16913 Germantown Road
Germantown, Maryland 20875-0320
In Her Image, In His Image
Presenter:Rev. Amy Russell
Sermon Date:Sun, 08/13/2006
Emily was eight years old when she started Sunday school at the Presbyterian church at the corner of her street. She liked to dress up in her pretty blue party dress with the white starched collar that her mother let her wear to church. She felt pretty and special going to church. But she also felt a little nervous about going to church. She knew that church was where God lived and she knew that God loved her. But she also knew that God expected a lot from her. He expected her to be good at home and not leave her room a mess and to help her mother. He also expected her to do well at school and to remember to help her little brother whenever her mother asked. Sometimes, Emily felt she wasn’t as good as God wanted her to be and that made her scared. Maybe God would stop loving her.
Emily grew up seeing God as a stern but loving father. She imaged God as an older and wiser person but very much like her father. This father was sometimes loving and sometimes unforgiving. She felt the world she lived in was ruled by this God, who sometimes gave her great gifts and sometimes took these things away for no apparent reason. But she felt the reason was due to her inability to be good enough. She never quite figured out how to be good enough.
Many people who grew up in theistic religions, particularly Judaic, Muslim, or Christian religions, grew up with images of God as a male authority figure. God is often described in the prayers and liturgies of these faiths using terms such as King, Ruler, Father, Judge. Descriptions of this patriarchal figure might call him All Knowing, Wise, Judging, Loving and Forgiving, or sometimes angry and unforgiving.
Language that is used in worship in many Judaic and Christian settings includes male images of this God. We hear petitions such as this one from the Jewish Prayer book:
Our Father, Our King, we have no King but You.
David Ariel says in his book “What do Jews Believe?” that this masculine portrait of God is emphasized particularly in the High Holy Days liturgy. He says “It has led many people to a distorted image of god as a stern, unforgiving male figure which carries with it all the negative associations of some male stereotypes.” The image carries the feeling of a strict but compassionate male parent.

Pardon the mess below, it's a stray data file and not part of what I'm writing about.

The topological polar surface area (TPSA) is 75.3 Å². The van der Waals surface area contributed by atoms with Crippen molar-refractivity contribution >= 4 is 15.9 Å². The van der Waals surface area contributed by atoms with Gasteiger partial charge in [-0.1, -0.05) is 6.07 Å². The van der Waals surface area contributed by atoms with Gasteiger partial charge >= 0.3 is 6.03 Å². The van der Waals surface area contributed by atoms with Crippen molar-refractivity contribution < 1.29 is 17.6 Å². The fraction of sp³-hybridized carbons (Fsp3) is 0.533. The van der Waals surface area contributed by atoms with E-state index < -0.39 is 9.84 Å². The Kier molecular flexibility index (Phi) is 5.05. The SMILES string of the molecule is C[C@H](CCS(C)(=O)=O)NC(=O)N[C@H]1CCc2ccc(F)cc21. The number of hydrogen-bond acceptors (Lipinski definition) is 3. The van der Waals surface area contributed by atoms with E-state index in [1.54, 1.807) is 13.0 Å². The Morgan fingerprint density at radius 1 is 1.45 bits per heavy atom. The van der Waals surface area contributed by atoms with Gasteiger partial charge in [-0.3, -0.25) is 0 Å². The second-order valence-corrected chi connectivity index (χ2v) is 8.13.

We read the stories in the Hebrew Testament where God is described in his encounters with Abraham as a male figure who comes to visit, sits down, has a meal, talks with Abraham, and eventually identifies himself to Abraham as the Lord. During this meal, God tells Sara that she will be with child, even though she is of an advanced age. Sara laughs at this, at first not understanding it. When she realizes that this man she is talking and laughing with is God, she becomes afraid. Like she would with a male ruler of the day. The male God has power and authority over her and she laughed at him. No wonder she is afraid.
There are other stories where Jacob meets up with God in a dream at the top of a ladder where he is described again as a man who tells Jacob that he is Abraham’s God who promised Abraham that he would prosper and found a great nation. He repeats this promise to Jacob and a king might do. He even promises him the land of Caanan. No wonder the Israelites feel entitled! They were promised this land by this ancient powerful King, who holds ultimate authority.
When women grow up seeing God as exclusively male, that puts them in a position of being not “made in the image of God”. It makes women unlike God- who is seen as powerful and authoritative. And if these images of power and authority are male, it makes the possibility of power unattainable. If God is all goodness, all light, all wisdom, all power, then who am I as a woman if God is male? It creates these attributes as masculine attributes, not within the pervue of women. Carroll Saussy, a feminist theologian, says that the male image of God makes God “like the other but not like me.”
Feminist theologians say that putting faith in powerful images that reflect one’s own gender can result in stronger self-esteem. Saussy points to the ideologies that one creates about life and one’s place in it as one of the foundations of self esteem throughout life. In other words, when we see an image of power and authority that looks like us, we translate that image into possibilities for ourselves. When those images don’t exist in our experience, we have difficulty creating scenarios in which we might be powerful.